So, there's more of the motivation to be  combining these wind and PV resources with   other technologies that can try to avoid some of  the declines that we would see otherwise in terms   of the energy value they offer, in terms of their  alignments with demand, and things like that. We also see that, in many cases, we do tend  to propose combining these variable resources,   the blue nodes, with energy storage technologies,  in green. But also blue to orange, blue to green,   orange to green. Really every combination  exists. All of these type of systems are   ultimately motivated by sort of two common  factors. You're either looking to combine   technologies whose resource profiles  are complementary of one another,   but they're generating at different times of the  day, different times of the year, for example.   That's an application for PV/wind amortization  or PV run-of-river hydropower generation hybrid.

The second motivation is really to look at  technology combinations where the capabilities   are complementary to one another. So, this helps  explain those VRE plus storage hybrid systems   where you're combining low-cost, low-emitting  resources that can generate electricity for   you with an energy storage technology that helps  you make it more dispatchable, more controllable,   and shift that energy generation into  the times of greatest spread need.   So, while there are many energy combinations  being considered, they really can be explained   by just those two motivations: complementary  resource profiles or complementary capabilities. So, the key questions related to hybridization.  This is sort of a subset of what I hear most  

often. I think it is consistent with  what we just saw in the poll responses.   As industry interest in these in these  generation-plus-storage hybrid grows,   we want to try to understand what  is the underlying motivation.   Is this interest driven by incentives or are there  costs and value synergies that are really driving   hybrid systems, which would make them  more long-lasting as a grid solution?   What are the important aspects of hybridization  that influence the competitiveness especially   when you compare a hybrid project against an  independent deployment? So, separating your PV   and battery into their own deployments rather  than coupling them into a hybrid configuration.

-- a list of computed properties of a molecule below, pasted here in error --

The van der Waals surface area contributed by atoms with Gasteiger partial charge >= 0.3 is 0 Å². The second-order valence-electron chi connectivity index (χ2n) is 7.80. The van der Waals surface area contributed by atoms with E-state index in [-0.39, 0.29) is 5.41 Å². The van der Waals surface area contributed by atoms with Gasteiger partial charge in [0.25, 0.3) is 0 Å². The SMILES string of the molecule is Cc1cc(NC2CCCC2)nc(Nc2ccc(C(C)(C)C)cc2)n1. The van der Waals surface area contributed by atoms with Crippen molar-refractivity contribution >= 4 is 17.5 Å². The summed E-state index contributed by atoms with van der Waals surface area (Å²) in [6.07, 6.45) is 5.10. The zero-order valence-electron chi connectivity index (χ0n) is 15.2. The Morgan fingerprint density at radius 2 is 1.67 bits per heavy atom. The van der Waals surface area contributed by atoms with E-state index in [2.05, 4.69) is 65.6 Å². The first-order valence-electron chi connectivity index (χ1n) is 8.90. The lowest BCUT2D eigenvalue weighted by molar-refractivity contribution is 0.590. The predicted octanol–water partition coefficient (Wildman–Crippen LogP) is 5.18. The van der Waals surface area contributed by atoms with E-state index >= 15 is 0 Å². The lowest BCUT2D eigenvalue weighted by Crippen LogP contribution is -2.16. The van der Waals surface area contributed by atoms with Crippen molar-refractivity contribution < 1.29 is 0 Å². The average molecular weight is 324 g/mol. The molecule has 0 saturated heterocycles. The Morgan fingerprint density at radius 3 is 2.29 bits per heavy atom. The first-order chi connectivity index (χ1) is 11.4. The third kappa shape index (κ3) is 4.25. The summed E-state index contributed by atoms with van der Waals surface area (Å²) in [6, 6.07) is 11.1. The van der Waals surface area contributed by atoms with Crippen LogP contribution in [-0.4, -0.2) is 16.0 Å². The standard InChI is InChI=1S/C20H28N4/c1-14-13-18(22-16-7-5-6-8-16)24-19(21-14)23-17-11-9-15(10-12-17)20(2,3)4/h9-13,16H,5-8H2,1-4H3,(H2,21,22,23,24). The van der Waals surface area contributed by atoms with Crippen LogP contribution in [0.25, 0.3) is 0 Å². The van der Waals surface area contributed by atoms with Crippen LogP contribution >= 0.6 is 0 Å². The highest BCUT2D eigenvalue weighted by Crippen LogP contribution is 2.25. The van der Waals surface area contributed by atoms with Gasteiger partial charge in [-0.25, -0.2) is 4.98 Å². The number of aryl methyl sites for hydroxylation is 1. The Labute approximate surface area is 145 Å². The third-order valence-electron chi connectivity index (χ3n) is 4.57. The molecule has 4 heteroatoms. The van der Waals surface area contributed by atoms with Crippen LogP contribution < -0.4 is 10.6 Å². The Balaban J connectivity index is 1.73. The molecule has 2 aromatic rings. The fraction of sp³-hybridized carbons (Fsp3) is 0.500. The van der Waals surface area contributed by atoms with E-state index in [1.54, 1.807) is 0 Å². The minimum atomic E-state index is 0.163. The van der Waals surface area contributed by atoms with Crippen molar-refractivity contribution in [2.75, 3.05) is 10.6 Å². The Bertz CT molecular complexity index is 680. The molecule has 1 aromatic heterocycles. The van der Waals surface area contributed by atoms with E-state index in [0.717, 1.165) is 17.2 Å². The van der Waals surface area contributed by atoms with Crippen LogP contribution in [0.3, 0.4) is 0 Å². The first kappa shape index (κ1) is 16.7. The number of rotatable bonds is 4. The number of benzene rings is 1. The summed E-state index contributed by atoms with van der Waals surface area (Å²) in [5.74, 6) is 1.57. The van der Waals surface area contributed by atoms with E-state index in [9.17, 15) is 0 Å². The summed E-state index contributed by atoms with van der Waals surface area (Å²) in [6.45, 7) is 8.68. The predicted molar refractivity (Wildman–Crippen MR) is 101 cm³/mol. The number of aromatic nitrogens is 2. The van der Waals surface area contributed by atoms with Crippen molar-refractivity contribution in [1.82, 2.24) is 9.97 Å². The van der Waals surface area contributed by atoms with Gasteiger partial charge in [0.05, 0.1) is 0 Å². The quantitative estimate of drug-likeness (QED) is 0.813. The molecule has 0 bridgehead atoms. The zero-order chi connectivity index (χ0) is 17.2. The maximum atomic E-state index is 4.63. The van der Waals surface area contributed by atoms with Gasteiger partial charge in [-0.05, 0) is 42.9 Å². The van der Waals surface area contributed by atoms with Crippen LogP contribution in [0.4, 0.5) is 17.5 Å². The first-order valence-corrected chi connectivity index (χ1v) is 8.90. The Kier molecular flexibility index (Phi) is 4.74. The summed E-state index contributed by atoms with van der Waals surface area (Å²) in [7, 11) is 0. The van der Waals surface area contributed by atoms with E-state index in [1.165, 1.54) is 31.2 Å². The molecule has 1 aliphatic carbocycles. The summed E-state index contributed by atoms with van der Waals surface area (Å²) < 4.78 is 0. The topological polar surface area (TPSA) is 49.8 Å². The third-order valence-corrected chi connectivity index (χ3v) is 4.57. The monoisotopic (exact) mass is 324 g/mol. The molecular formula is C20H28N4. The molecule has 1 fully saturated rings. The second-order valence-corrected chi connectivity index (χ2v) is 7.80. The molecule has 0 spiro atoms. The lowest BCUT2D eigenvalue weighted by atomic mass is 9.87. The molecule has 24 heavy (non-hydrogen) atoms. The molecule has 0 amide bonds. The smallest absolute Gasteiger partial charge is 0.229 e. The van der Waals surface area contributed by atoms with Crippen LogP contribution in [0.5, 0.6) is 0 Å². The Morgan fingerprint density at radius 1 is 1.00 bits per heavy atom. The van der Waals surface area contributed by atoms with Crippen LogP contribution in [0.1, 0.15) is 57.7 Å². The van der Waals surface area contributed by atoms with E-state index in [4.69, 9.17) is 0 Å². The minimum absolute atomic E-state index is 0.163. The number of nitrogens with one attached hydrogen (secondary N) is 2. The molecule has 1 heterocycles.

Third, under what conditions does it  make sense to combine these utility-scale   generation and storage technologies? Are there  thresholds that help us understand when hybrids   really kind of tip the scales and become the  competitive technology going forward? Finally,   does the optimal hybrid project  vary based on perspective? So,   in terms of if you're the plant  owner or if you're the grid operator,   do you want to see different characteristics  in your hybrid systems on the grid? The key takeaways from the presentation –  this is sort of getting ahead of myself,   but I just wanted to put the punchline at  the heart to kind of tee up what we'll be   talking about for the rest of the presentation.  First, what we're seeing internationally and,   again, consistent with your poll responses  is that hybrid projects combining PV, wind,   and storage in various combinations appear  to be the most commercially viable today,   but we do see a very wide range of hybrid  systems that are being proposed and built,   especially in the grids that are growing  to meet increasing electricity demand. The second key takeaway is that adding storage to  variable resources can facilitate many benefits in   the form or renewable energy integration, which  means both aligning your resources with a load,   but also mitigating some of the short-term  variabilities that we would see otherwise in   variable resources. Second, increasing capacity  factors. So, our total output goes up when we're   able to capture energy that would otherwise be  wasted. Third, by combining these resources, we're